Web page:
Thomas Jefferson: On Civil and Natural Rights


Thomas Jefferson: On Civil and Natural Rights

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      Francis Walker Gilmer, a lawyer and author, was one of Jefferson's numerous correspondents in the years after 1812. In the following letter to Gilmer of June 7, 1816, Jefferson discoursed on the extent to which natural rights must be relinquished in civil society, and expressed his profound disagreement with the Hobbesian view that justice is conventional only, and not natural. The letter reflected Jefferson's abiding faith in Republican government, the main if not the sole function of which was, in his view, to preserve those rights that man has, ideally, in the state of nature.

      I received a few days ago from Mr. Du Pont the enclosed manuscript, with permission to read it, and a request, when read, to forward it to you, in expectation that you would translate it. It is well worthy of publication for the instruction of our citizens, being profound, sound, and short.

      Our legislators are not sufficiently apprised of the rightful limits of their powers; that their true office is to declare and enforce only our natural rights and duties, and to take none of them from us. No man has a natural right to commit aggression on the equal rights of another; and this is all from which the laws ought to restrain him. Every man is under the natural duty of contributing to the necessities of the society; and this is all the laws should enforce on him. And, no man having a natural right to be the judge between himself and another, it is his natural duty to submit to the umpirage of an impartial third. When the laws have declared and enforced all this, they have fulfilled their functions, and the idea is quite unfounded that on entering into society we give up any natural right. The trial of every law by one of these texts would lessen much the labors of our legislators, and lighten equally our municipal codes.

      There is a work of the first order of merit . . . by Destutt Tracy on the subject of political economy. . . . In a preliminary discourse on the origin of the right of property, he coincides much with the principles of the present manuscript; but is more developed, more demonstrative. He promises a future work on morals, in which I lament to see that he will adopt the principles of Hobbes, or humiliation to human nature; that the sense of justice and injustice is not derived from our natural organization but founded on convention only. I lament this the more as he is unquestionably the ablest writer living, on abstract subjects.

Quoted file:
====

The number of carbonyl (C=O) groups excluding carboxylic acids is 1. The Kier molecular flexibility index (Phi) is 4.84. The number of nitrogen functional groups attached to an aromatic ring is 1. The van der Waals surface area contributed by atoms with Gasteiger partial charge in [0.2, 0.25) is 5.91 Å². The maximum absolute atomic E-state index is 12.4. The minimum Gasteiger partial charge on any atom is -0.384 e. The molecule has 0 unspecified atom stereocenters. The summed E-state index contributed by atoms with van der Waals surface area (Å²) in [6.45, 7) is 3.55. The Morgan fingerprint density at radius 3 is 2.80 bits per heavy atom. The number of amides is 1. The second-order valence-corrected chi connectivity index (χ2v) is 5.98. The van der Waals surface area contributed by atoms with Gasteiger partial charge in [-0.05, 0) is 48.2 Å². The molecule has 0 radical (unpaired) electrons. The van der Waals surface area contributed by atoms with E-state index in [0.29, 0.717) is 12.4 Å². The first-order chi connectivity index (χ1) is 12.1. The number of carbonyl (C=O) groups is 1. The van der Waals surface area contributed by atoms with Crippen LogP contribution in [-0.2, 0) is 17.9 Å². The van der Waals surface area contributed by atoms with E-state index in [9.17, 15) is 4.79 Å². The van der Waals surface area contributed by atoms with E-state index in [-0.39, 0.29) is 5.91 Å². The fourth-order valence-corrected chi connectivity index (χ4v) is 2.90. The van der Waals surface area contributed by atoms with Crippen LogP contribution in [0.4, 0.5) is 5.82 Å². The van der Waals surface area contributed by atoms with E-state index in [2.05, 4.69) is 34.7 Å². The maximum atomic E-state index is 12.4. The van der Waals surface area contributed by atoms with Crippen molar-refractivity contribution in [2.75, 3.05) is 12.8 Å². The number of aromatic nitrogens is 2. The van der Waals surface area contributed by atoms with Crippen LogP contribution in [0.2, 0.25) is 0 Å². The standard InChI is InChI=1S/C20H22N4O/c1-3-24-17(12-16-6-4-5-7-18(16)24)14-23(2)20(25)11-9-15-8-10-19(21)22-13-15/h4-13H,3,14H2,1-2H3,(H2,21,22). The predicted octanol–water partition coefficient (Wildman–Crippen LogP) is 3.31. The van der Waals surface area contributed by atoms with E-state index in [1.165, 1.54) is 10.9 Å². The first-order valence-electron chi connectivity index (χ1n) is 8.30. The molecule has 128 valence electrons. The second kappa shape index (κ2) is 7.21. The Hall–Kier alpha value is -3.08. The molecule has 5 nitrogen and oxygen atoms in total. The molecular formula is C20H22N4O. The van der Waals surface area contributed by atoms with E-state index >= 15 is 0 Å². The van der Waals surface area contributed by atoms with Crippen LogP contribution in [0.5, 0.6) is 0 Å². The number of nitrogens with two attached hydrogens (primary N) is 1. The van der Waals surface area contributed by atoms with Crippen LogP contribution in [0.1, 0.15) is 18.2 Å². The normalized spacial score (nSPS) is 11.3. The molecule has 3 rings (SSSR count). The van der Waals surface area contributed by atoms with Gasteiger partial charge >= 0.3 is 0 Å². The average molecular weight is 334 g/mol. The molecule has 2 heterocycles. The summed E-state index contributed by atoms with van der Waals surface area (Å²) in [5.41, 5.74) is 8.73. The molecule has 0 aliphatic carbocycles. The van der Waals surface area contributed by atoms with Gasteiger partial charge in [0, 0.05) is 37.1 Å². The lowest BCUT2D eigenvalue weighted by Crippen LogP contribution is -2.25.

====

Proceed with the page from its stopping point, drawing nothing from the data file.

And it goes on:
Assuming the fact that the earth has been created in time, and, consequently, the dogma of final causes, we yield, of course, to this short syllogism. Man was created for social intercourse; but social intercourse cannot be maintained without a sense of justice; then man must have been created with a sense of justice.

      There is an error into which most of the speculators on government have fallen, and which the well-known state of society of our Indians ought, before now, to have corrected. In their hypothesis of the origin of government, they suppose it to have commenced in the patriarchal or monarchical form. Our Indians are evidently in that state of nature which has passed the association of a single family; and not yet submitted to the authority of positive laws, or of any acknowledged magistrate. Every man, with them, is perfectly free to follow his own inclinations. But if, in doing this, he violates the rights of another, if the case be slight, he is punished by the disesteem of his society, or, as we say, by public opinion; if serious, he is tomahawked as a dangerous enemy. Their leaders conduct them by the influence of their character only; and they follow or not, as they please, him of whose character for wisdom or war they have the highest opinion. Hence the origin of the parties among them adhering to different leaders, and governed by their advice, not by their command.

      The Cherokees, the only tribe I know to be contemplating the establishment of regular laws, magistrates, and government, propose a government of representatives, elected from every town. But of all things, they least think of subjecting themselves to the will of one man. This, the only instance of actual fact within our knowledge, will be then a beginning by republican, and not by patriarchal or monarchical government, as speculative writers have generally conjectured.

Source: Memoirs, Correspondence, and Private Papers of Thomas Jefferson, vol. 4, Thomas Jefferson Randolph, ed., 1829, pp. 288-290.

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